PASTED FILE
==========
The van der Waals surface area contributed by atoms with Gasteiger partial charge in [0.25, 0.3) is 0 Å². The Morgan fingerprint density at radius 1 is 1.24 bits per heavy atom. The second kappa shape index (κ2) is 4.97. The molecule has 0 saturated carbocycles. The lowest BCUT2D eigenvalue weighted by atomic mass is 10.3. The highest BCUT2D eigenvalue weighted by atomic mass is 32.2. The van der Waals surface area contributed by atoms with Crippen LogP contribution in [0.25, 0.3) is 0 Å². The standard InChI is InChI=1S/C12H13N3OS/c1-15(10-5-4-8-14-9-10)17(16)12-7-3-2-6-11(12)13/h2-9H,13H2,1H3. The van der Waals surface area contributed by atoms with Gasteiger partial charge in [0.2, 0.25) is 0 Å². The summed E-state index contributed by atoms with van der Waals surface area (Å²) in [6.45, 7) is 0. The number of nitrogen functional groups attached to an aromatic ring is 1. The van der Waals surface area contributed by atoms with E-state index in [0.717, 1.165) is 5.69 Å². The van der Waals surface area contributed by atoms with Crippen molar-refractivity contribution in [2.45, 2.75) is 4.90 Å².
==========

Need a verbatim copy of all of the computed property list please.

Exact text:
The van der Waals surface area contributed by atoms with Gasteiger partial charge in [0.25, 0.3) is 0 Å². The Morgan fingerprint density at radius 1 is 1.24 bits per heavy atom. The second kappa shape index (κ2) is 4.97. The molecule has 0 saturated carbocycles. The lowest BCUT2D eigenvalue weighted by atomic mass is 10.3. The highest BCUT2D eigenvalue weighted by atomic mass is 32.2. The van der Waals surface area contributed by atoms with Crippen LogP contribution in [0.25, 0.3) is 0 Å². The standard InChI is InChI=1S/C12H13N3OS/c1-15(10-5-4-8-14-9-10)17(16)12-7-3-2-6-11(12)13/h2-9H,13H2,1H3. The van der Waals surface area contributed by atoms with Gasteiger partial charge in [0.2, 0.25) is 0 Å². The summed E-state index contributed by atoms with van der Waals surface area (Å²) in [6.45, 7) is 0. The number of nitrogen functional groups attached to an aromatic ring is 1. The van der Waals surface area contributed by atoms with E-state index in [0.717, 1.165) is 5.69 Å². The van der Waals surface area contributed by atoms with Crippen molar-refractivity contribution in [2.45, 2.75) is 4.90 Å².